The Sword and the Girdle

Pilgrim's badge of St George, from Fettered Cock Pewters

Pilgrim’s badge of St George, from Fettered Cock Pewters

It is common knowledge, at least in the English speaking world, that George is the patron saint of England. I have long assumed that the English expression “By George!” related to the saint. People also know that George on some occasion vanquished a dragon, but as playwright Greg Giovanni observes, they “don’t know why, when, how.”

Among the most important literary sources for the tale is The Golden Legend of Jacobus de Voragine, which was the most often printed book in Europe from 1470 to 1530 (according to The Medieval Sourcebook).  It was also one of the first books printed in English, by William Caxton.

Pages from The Golden Legend, Caxton, from the website of Christie's auction house

Pages from The Golden Legend, Caxton, from the website of Christie’s auction house

The Golden Legend relates the story of a dragon that lived near the town of Silena, at the bottom of a lake, and that emerged regularly to terrorize the residents of the town by prowling around the city walls, “poisoning all who came within reach of his breath.”  To appease the beast, the burgesses of the town began by offering him two sheep per day, but eventually the population of sheep was decimated and the offering modified to consist of one sheep and one young person, drawn by lot.  When George appeared on the scene, the lot had fallen on the king’s daughter.  George promised to save her, but she urged him to flee, so that she alone might die.  And then:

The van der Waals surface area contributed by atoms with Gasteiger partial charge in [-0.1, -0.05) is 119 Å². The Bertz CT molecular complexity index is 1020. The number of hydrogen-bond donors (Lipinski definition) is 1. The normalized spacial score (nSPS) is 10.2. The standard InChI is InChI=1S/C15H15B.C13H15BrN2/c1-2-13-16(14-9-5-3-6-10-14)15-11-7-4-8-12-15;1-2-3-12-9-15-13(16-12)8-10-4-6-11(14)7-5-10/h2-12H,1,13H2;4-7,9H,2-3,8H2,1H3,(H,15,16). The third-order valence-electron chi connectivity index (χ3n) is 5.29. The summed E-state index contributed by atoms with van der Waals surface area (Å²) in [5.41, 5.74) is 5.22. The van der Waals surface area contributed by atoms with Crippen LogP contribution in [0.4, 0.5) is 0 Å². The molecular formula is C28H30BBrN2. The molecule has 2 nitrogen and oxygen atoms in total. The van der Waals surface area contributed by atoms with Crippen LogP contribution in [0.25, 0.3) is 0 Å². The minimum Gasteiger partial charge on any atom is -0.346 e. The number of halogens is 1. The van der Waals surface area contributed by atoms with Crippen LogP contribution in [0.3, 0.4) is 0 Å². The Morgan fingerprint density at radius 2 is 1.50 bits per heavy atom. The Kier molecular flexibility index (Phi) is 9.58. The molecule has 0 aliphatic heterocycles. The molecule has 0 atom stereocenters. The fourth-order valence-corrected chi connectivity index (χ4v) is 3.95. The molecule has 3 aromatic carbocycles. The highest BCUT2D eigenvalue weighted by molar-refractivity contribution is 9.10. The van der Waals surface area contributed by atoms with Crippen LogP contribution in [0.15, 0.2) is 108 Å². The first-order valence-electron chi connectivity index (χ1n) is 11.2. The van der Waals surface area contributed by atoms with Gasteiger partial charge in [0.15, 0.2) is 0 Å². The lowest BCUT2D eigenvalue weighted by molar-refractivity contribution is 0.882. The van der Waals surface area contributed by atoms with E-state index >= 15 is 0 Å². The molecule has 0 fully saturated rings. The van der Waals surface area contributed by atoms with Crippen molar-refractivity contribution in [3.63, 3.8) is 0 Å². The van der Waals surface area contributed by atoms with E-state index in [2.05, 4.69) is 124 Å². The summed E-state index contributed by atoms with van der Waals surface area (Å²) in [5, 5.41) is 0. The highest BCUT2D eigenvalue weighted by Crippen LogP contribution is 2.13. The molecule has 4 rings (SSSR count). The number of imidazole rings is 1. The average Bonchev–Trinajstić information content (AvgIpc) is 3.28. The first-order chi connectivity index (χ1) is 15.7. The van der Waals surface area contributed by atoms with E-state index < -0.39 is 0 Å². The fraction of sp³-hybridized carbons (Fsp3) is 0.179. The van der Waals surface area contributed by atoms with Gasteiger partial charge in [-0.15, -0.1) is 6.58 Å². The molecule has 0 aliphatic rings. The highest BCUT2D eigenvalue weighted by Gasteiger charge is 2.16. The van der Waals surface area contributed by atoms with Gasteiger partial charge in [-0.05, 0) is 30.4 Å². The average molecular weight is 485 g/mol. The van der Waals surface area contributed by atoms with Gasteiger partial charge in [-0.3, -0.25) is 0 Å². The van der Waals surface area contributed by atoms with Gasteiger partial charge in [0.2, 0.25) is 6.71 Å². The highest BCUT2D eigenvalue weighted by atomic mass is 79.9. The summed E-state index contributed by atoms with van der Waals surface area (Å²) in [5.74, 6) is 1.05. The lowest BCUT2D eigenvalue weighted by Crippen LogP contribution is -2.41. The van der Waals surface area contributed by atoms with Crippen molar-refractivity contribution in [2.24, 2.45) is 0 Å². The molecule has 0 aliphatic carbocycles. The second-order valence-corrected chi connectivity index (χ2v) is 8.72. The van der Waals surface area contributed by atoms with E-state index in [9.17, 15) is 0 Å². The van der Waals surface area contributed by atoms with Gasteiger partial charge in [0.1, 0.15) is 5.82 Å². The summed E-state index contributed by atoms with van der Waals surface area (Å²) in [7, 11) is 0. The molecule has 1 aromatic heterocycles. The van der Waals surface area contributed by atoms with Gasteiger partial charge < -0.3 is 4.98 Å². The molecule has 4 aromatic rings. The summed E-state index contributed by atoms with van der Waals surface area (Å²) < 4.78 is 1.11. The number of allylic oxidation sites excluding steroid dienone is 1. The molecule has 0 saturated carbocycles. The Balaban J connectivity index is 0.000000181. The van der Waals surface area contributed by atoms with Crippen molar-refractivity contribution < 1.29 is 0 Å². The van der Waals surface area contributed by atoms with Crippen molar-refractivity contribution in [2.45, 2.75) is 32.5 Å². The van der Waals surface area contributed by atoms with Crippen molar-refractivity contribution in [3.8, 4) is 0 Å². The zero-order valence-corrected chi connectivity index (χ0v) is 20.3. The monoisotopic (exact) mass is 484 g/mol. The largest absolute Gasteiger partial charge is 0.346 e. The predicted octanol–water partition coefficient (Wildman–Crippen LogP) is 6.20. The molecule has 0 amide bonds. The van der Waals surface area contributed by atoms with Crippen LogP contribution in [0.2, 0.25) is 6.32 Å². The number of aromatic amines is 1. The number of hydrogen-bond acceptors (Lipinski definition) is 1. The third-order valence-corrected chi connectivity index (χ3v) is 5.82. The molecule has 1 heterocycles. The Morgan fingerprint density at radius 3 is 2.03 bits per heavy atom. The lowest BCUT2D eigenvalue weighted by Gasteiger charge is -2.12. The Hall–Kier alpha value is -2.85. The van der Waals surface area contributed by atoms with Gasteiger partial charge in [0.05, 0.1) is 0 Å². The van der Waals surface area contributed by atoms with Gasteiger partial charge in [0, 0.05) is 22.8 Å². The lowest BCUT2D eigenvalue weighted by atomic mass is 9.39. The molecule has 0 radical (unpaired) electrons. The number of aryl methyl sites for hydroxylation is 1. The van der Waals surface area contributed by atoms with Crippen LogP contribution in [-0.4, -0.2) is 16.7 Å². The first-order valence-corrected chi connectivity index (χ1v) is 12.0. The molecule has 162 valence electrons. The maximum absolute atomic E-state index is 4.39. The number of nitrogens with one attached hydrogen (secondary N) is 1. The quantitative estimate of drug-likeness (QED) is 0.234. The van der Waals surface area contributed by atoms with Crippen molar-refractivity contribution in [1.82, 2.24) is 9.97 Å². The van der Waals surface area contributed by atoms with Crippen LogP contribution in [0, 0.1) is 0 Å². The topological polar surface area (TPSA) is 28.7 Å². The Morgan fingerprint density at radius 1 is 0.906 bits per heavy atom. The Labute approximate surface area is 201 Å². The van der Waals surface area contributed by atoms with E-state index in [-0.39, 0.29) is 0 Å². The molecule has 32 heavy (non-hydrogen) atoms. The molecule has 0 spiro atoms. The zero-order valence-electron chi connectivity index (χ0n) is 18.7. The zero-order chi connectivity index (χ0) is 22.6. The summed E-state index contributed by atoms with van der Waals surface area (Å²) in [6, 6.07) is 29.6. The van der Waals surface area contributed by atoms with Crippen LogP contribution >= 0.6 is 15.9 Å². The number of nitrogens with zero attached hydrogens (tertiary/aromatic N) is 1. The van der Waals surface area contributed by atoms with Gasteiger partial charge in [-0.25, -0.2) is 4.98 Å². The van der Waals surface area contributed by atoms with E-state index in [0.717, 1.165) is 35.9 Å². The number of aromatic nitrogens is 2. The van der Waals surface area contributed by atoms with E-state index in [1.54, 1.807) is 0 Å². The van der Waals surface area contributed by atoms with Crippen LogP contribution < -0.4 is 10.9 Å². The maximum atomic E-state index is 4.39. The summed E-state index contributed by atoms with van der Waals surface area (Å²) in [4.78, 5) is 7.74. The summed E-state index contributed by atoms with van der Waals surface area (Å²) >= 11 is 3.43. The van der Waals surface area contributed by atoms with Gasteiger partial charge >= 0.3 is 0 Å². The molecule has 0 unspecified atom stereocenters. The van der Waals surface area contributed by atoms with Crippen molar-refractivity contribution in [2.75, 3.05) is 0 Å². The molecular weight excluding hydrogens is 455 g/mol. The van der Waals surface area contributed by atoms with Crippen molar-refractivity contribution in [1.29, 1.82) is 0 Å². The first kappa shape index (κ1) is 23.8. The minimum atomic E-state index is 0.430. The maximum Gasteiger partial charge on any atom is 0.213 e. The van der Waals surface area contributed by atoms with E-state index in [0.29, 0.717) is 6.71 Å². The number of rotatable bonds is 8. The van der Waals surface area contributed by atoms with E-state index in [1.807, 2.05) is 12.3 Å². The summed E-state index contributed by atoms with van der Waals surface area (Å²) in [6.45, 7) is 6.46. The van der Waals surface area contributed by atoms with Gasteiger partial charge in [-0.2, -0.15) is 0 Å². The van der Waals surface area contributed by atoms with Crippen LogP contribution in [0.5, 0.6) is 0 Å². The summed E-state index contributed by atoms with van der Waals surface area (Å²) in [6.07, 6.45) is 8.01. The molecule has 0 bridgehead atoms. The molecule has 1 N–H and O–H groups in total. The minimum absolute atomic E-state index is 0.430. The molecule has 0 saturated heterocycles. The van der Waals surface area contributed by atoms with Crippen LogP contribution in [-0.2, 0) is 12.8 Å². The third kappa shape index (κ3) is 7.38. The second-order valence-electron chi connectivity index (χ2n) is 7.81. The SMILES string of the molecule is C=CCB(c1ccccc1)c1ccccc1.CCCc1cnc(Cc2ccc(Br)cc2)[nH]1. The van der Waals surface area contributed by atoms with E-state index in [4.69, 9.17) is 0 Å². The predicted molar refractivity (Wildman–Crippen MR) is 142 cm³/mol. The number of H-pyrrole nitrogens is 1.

St. George and the Dragon, by Paolo Uccello

St. George and the Dragon, by Paolo Uccello

While they were in speech, the dragon reared his head out of the lake.  All atremble, the maiden cried: ‘Away, sweet lord, away with all speed!’ But George, mounting his horse and arming himself with the sign of the cross, set bravely upon the dragon as he came toward him; and with a prayer to God, he brandished his sword, and dealt the monster a hurt that threw him to the ground.  And the saint said to the damsel: ‘Fear naught, my child, and throw thy girdle about the dragon’s neck!’ Thus she did, and the dragon, setting himself erect, followed her like a little dog on a leash. (from The Golden Legend)

Despite having been pacified, the dragon is slain at the behest of a terrified populace. Poor scaly thing.

St. George Overcoming the Dragon, by G F Watts

St. George Overcoming the Dragon, by G F Watts

Near the end of the sixteenth century, Edmund Spenser rewrote the story of Saint George in his opus The Faerie Queene (which I admit I was able to finish only because I happened to find myself in a hospital bed during one crucial week).  In Spenser, the Redcrosse Knight—later identified with Saint George—accompanies his lady Una to her home, where her parents are hostage to a dragon.  George and the dragon fight for three days, but the saint finally prevails.  This version of the tale is represented in a fresco by George Frederick Watts in the Palace of Westminster in London.